Several Maine residents who are in Paris said the city seemed to be returning to life as usual on Saturday, a day after being stunned by coordinated terrorist attacks that killed at least 129 people.

Portland resident Krista Irmischer, who was in Paris for a conference, said by phone that she and a friend from England were surprised to see so many people out on the streets Saturday morning.

“When we were out this morning, it just seemed kind of business as usual. Shops were open,” Irmischer said.

Irmischer said she had walked on the street in front of the Bataclan concert hall Friday night about an hour before terrorists struck there and took hostages, and she had walked down another street where terrorists struck in a different attack in shootings at cafes.

“It was all happening around us, but not close enough for us to see,” she said.

Irmischer said Friday night’s attacks were so jarring to her that she just wanted to get out of Paris as soon as she could on Saturday. She had been in Paris for a convention for people involved with Airbnb, the online service for people to rent and find lodging, but Saturday’s events were canceled because of the attacks.

Irmischer spoke by phone from the airport after rescheduling her Sunday flight back to the United States to get a flight on Saturday to Dublin, where she planned to spend the night before flying home Sunday by a different connection than planned.

“When I tried to fall asleep last night, I was still anxious,” she said. “Now that I’m out of the heart of Paris, I feel relieved.”

Irmischer said it was hard while still in France to get a full understanding of what had happened, but she said the nation had reopened its borders and seemed to want people to be able to leave.

Newlyweds Aimee Arsenault Labbe and Chris Labbe of the Androscoggin County town of Poland were in Paris for their honeymoon and had just returned to their hotel after an evening out Friday when the attacks occurred.

“We had just eaten a late dinner and had been walking around the Latin Quarter, and returned to our hotel about 15 minutes before the attack,” Aimee Arsenault Labbe said by email on Saturday. “We had the TV on, watching BBC and heard breaking news that there was a ‘shooting.’ Within another five minutes, more and more reports of shootings and explosions were reported as breaking news and we could hear a steady stream of sirens in the city. We started to become concerned and realized this was much larger than we initially thought. We immediately called our parents and took to Facebook to let everyone know we were OK.”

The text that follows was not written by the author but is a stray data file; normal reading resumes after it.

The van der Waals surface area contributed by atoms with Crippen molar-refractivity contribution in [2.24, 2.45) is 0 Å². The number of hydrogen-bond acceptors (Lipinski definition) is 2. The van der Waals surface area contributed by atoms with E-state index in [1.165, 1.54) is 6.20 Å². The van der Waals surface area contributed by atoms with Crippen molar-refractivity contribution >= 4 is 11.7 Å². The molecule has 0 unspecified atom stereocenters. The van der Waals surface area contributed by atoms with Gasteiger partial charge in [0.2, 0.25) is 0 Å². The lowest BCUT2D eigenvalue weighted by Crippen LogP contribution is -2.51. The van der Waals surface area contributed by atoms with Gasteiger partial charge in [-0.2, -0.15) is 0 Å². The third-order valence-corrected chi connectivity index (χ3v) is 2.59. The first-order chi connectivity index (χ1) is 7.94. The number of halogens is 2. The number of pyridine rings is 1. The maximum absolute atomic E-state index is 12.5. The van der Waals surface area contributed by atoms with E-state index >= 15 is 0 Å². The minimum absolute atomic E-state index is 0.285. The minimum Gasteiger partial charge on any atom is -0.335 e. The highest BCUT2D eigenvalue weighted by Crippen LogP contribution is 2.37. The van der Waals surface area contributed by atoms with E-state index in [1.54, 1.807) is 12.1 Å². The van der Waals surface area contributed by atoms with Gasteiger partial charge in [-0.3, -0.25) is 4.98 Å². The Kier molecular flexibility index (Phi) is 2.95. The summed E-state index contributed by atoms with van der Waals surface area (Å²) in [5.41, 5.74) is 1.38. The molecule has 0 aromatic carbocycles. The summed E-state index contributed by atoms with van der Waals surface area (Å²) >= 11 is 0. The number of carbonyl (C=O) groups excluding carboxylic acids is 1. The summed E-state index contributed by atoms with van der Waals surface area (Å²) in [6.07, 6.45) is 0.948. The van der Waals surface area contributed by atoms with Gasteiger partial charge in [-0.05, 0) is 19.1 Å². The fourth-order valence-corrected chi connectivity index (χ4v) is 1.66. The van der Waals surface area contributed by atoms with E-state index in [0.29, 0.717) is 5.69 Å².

Aimee Arsenault Labbe, a manager at the Dempsey Center for Cancer Hope & Healing in Lewiston, said she and her husband had exhausted their cellphone minutes but were still able to stay in contact electronically.

“We’ve been hunkered down in our hotel room in the 5th arrondissement since we learned of the news last night around 9 p.m. We are not in the same districts of the attacks,” she said in another email around 10:30 a.m. Saturday, which was the afternoon in Paris. “We just stepped out about an hour ago to get some food at a cafe just next to our hotel. It seems as though while some businesses are closed, many are open and there are a lot of people walking around, carrying on with life as per usual. It does seem quieter than yesterday afternoon, but only slightly. We expected to see empty streets and dark restaurants but that was not the case.”

Tanja Hollander, a photographer from Auburn, sent text messages from Paris on Saturday, describing what she was seeing during the day after having posted a video on Instagram Friday night of a street scene with blaring sirens.

“I don’t speak French so don’t have a sense of what people are saying. Just moved to a new Airbnb a block from the club,” Hollander wrote, referring to the Bataclan concert hall. “There is a flower memorial in park across the street, no vigils (they are banned). The streets are somber.”

Hollander said some things were open on Saturday and that she was able to have lunch in a cafe.

“People are out, but not in usual numbers,” she said.

Another Maine photographer, Jack Montgomery of Freeport, shared a message on Facebook from Paris on Saturday.

“If I had not read the news accounts of last night I would not have had any idea that anything was amiss. November is a relatively quiet month here. I spent a lot of time in New York City in the days following 9/11 and this was an entirely different scene. It is not unusual to see soldiers with sub-machine guns in public places in Paris. There were four in the shopping area beneath the Louvre when I visited there on Thursday afternoon. But in this part of Paris I saw nothing different today except somewhat fewer people,” Montgomery wrote.

Montgomery said he has been staying in a flat in the center of Paris and declined an invitation for dinner on Friday night so he could go to bed early.

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